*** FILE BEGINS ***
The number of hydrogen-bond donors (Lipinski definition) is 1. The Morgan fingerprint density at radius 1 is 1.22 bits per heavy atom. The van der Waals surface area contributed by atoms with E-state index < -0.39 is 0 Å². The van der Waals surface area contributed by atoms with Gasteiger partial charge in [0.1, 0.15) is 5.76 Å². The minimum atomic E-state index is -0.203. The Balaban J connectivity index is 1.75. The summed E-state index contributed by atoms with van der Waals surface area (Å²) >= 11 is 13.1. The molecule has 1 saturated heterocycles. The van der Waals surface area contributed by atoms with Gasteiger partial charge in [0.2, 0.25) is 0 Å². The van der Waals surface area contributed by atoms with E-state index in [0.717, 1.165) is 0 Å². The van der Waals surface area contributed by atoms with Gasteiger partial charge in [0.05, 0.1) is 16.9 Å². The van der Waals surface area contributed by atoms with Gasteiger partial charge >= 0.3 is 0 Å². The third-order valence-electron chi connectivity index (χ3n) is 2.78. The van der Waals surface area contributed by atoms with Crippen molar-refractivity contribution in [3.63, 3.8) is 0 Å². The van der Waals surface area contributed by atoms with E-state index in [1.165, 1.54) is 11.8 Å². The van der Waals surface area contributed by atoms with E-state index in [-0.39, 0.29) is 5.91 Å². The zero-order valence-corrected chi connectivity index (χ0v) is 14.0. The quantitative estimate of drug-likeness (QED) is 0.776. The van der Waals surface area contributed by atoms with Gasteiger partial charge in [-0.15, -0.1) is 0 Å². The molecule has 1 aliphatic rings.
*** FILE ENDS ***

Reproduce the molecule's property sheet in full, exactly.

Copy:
The number of hydrogen-bond donors (Lipinski definition) is 1. The Morgan fingerprint density at radius 1 is 1.22 bits per heavy atom. The van der Waals surface area contributed by atoms with E-state index < -0.39 is 0 Å². The van der Waals surface area contributed by atoms with Gasteiger partial charge in [0.1, 0.15) is 5.76 Å². The minimum atomic E-state index is -0.203. The Balaban J connectivity index is 1.75. The summed E-state index contributed by atoms with van der Waals surface area (Å²) >= 11 is 13.1. The molecule has 1 saturated heterocycles. The van der Waals surface area contributed by atoms with Gasteiger partial charge in [0.2, 0.25) is 0 Å². The van der Waals surface area contributed by atoms with E-state index in [0.717, 1.165) is 0 Å². The van der Waals surface area contributed by atoms with Gasteiger partial charge in [0.05, 0.1) is 16.9 Å². The van der Waals surface area contributed by atoms with Gasteiger partial charge >= 0.3 is 0 Å². The third-order valence-electron chi connectivity index (χ3n) is 2.78. The van der Waals surface area contributed by atoms with Crippen molar-refractivity contribution in [3.63, 3.8) is 0 Å². The van der Waals surface area contributed by atoms with E-state index in [1.165, 1.54) is 11.8 Å². The van der Waals surface area contributed by atoms with E-state index in [-0.39, 0.29) is 5.91 Å². The zero-order valence-corrected chi connectivity index (χ0v) is 14.0. The quantitative estimate of drug-likeness (QED) is 0.776. The van der Waals surface area contributed by atoms with Gasteiger partial charge in [-0.15, -0.1) is 0 Å². The molecule has 1 aliphatic rings.